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How Pebble's new smartwatches outrun Apple

It might be easy to forget after the media storm surrounding the recent Apple Watch debut that Apple (AAPL) didn't invent the modern smartwatch. To be honest, Pebble didn't either, but you can trace the modern obsession with smartwatches to Pebble's 2011 Kickstarter campaign for the Pebble Watch.

And now Pebble is back with a new pair of watches: The Pebble Time and Pebble Time Steel. These watches aren't for everyone, but Tim Cook & Co. should take notice because Pebble nails much of what Apple gets wrong.

The Pebble Time Steel is the premium version of the Pebble Time. It's pretty much the same, except it has all-steel construction, is about a millimeter thicker and has slightly better battery life (10 days vs. Pebble Time's 7). And the Steel is $50 more expensive, at $250 instead of $200 for the Pebble Time. So, it's easy to talk about these two watches collectively.

Many popular apps aren't available on Apple Watch

Pebble Time's single most distinctive feature is its color e-paper display. While the original Pebble ran for days on a charge, thanks to its simple black and white e-paper display, the new watch shows 64 colors. That's not much compared to the millions of colors modern electronics typically display, but the advantage is that e-paper uses almost no power, which gives you really long battery life.

This is where you'll either love the Pebble or hate it. Yes, the Pebble Time runs for a week on a charge. But when you shake your wrist to turn the backlight on, the display is best described as dim and pale, with muted colors. When the backlight is off (which is most of the time), the display is downright murky.

The trade-off, of course, is that the display (such as it is) is on all the time, like any watch's should be. Remember that the Apple Watch comes on only when you flick your wrist, and even then it can barely make it through a single day on a charge.

The Pebble Time's styling is also updated. It looks more grown up than the original Pebble, which was unabashedly plastic. As the Steel's name implies, it has all-steel construction and can be paired with an attractive steel band (included in the Kickstarter campaign, but optional at retail).

That said, it's still not as pretty as the Apple Watch, primarily because the display looks tiny, surrounded as it is by a huge nonfunctional bezel. And it's not a touch-screen device -- you'll have to interact with it via four buttons. As if it were still 1957.

While the new Pebbles maintain compatibility with the thousands of existing Pebble apps, the watch's interface is completely redesigned. Now, the Pebble is all about its timeline. That's where you'll mostly be, stepping forward and backward though events. Pressing the down button on the side of the watch, for example, steps you through upcoming activities. After seeing sunrise and the weather, you'll see each meeting and scheduled event on your calendar.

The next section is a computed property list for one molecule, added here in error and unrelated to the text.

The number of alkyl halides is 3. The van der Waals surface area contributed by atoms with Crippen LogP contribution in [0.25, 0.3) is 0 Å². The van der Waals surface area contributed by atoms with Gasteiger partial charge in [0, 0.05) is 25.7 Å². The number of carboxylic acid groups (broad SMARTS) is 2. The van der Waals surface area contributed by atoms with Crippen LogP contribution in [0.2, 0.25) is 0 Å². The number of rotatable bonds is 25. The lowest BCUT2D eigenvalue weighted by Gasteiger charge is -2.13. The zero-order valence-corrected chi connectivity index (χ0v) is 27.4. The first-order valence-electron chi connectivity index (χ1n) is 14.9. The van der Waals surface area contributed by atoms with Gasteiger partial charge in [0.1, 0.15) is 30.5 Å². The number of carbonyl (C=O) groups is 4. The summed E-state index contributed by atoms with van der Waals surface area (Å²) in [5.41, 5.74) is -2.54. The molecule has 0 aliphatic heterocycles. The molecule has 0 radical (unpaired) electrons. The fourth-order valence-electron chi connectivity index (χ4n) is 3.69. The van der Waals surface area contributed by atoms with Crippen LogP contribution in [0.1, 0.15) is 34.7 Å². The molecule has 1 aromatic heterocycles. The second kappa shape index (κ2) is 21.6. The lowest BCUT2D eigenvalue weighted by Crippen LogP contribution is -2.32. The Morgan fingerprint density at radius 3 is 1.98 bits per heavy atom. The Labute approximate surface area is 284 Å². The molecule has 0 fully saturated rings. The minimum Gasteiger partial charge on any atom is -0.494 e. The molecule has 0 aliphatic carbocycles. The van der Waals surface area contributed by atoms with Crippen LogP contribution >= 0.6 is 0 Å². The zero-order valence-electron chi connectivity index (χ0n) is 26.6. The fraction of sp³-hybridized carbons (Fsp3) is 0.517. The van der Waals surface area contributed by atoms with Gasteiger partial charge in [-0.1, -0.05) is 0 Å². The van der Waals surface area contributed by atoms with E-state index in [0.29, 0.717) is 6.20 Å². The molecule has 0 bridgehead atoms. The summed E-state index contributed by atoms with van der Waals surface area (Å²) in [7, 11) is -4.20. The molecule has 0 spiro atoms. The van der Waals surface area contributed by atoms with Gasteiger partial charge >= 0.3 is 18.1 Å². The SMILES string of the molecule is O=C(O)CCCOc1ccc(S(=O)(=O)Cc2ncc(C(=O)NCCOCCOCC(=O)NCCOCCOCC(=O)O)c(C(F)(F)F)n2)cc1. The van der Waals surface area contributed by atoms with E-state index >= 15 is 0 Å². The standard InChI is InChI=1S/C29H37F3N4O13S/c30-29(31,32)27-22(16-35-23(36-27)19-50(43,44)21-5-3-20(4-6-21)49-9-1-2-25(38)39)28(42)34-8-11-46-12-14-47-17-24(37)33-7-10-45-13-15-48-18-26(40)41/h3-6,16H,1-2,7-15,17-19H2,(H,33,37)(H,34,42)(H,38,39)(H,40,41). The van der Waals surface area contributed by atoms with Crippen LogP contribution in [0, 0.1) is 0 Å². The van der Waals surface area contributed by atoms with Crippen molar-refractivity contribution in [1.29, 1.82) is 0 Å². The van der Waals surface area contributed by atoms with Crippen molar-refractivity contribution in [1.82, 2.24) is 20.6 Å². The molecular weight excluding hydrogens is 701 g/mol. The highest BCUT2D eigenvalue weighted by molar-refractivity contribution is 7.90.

Apps that are timeline-aware can also insert notifications in the timeline. It's a powerful and convenient way to interact with a smartwatch. So much so, in fact, that Apple is copying it and including something similar in its fall update for the Apple Watch.

Pebble, of course, lets you read incoming texts and messages, and get notifications on your watch that you'd ordinarily have to check your phone for. But your experience will vary widely depending upon whether you're using an Android or an iPhone. You can respond to messages via voice dictation on Android, for example, but messages are read-only on iOS. And you can't specify which types of notifications come to your watch from the iPhone: It's all or nothing. But you can filter out unwanted notifications on Android.

Pebble also can't compete with the deep integration Apple gave its watch, like the way notifications are routed exclusively to the watch while you're wearing it and only to the phone when you're not. Your phone and the Pebble erupt simultaneously every time a notification comes in.

Pebble Time owners get one more surprise: smart straps. Later this year, straps will start to appear that have extra hardware built in, like GPS, heart rate monitors and extended batteries. It's a way to build the perfect watch (for you) by mixing and matching these high-tech straps with your base Pebble Time.

So, where does that leave us? The Pebble Time is clearly an important product and a worthy alternative to the overpriced and underwhelming Apple Watch. But it's far from perfect. People more concerned about aesthetics -- and a watch is jewelry, after all -- will be put off by its dim display, lack of touch screen and retro bezel.

But a week or more of battery life can make up for a world of aesthetic sins. Smart straps, waterproofing to 30 meters, the ability to do overnight duty as a sleep tracker are all checks in the Pebble's favor, and it costs far less than Apple Watch.

Although the Pebbles aren't a slam dunk, Apple should certainly be taking notice of these compelling smartwatches.

Photo courtesy Pebble

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